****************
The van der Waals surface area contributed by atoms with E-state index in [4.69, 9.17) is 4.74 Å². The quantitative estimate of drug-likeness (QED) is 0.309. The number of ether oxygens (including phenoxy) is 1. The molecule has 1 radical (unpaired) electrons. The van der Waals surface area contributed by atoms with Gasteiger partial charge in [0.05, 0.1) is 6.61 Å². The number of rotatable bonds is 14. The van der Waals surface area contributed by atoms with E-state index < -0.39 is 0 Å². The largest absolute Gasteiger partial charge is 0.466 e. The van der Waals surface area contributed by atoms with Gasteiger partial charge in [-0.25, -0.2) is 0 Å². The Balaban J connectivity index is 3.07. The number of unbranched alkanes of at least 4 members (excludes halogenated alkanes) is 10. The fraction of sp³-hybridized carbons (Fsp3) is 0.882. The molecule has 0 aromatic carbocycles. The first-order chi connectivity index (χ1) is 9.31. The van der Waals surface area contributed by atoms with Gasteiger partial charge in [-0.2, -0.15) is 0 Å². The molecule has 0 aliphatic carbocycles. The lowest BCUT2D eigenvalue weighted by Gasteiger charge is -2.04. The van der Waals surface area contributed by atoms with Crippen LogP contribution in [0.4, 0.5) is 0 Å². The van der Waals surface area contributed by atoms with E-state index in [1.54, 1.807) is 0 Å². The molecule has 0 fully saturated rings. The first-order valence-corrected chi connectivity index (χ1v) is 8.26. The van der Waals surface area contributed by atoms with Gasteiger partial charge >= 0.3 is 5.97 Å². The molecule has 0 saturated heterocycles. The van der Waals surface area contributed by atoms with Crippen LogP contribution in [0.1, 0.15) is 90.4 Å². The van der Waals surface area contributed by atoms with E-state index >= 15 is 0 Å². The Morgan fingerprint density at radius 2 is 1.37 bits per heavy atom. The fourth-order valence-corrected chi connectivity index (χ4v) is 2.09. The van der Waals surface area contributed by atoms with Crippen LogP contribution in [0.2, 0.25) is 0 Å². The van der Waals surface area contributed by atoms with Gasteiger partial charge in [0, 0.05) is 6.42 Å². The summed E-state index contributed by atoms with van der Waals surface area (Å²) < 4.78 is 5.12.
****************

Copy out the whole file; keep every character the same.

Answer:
The van der Waals surface area contributed by atoms with E-state index in [4.69, 9.17) is 4.74 Å². The quantitative estimate of drug-likeness (QED) is 0.309. The number of ether oxygens (including phenoxy) is 1. The molecule has 1 radical (unpaired) electrons. The van der Waals surface area contributed by atoms with Gasteiger partial charge in [0.05, 0.1) is 6.61 Å². The number of rotatable bonds is 14. The van der Waals surface area contributed by atoms with E-state index < -0.39 is 0 Å². The largest absolute Gasteiger partial charge is 0.466 e. The van der Waals surface area contributed by atoms with Gasteiger partial charge in [-0.25, -0.2) is 0 Å². The Balaban J connectivity index is 3.07. The number of unbranched alkanes of at least 4 members (excludes halogenated alkanes) is 10. The fraction of sp³-hybridized carbons (Fsp3) is 0.882. The molecule has 0 aromatic carbocycles. The first-order chi connectivity index (χ1) is 9.31. The van der Waals surface area contributed by atoms with Gasteiger partial charge in [-0.2, -0.15) is 0 Å². The molecule has 0 aliphatic carbocycles. The lowest BCUT2D eigenvalue weighted by Gasteiger charge is -2.04. The van der Waals surface area contributed by atoms with Crippen LogP contribution in [0.4, 0.5) is 0 Å². The van der Waals surface area contributed by atoms with E-state index in [1.54, 1.807) is 0 Å². The molecule has 0 fully saturated rings. The first-order valence-corrected chi connectivity index (χ1v) is 8.26. The van der Waals surface area contributed by atoms with Gasteiger partial charge >= 0.3 is 5.97 Å². The molecule has 0 saturated heterocycles. The van der Waals surface area contributed by atoms with Crippen LogP contribution in [0.1, 0.15) is 90.4 Å². The van der Waals surface area contributed by atoms with E-state index >= 15 is 0 Å². The Morgan fingerprint density at radius 2 is 1.37 bits per heavy atom. The fourth-order valence-corrected chi connectivity index (χ4v) is 2.09. The van der Waals surface area contributed by atoms with Crippen LogP contribution in [0.2, 0.25) is 0 Å². The van der Waals surface area contributed by atoms with Gasteiger partial charge in [0, 0.05) is 6.42 Å². The summed E-state index contributed by atoms with van der Waals surface area (Å²) < 4.78 is 5.12.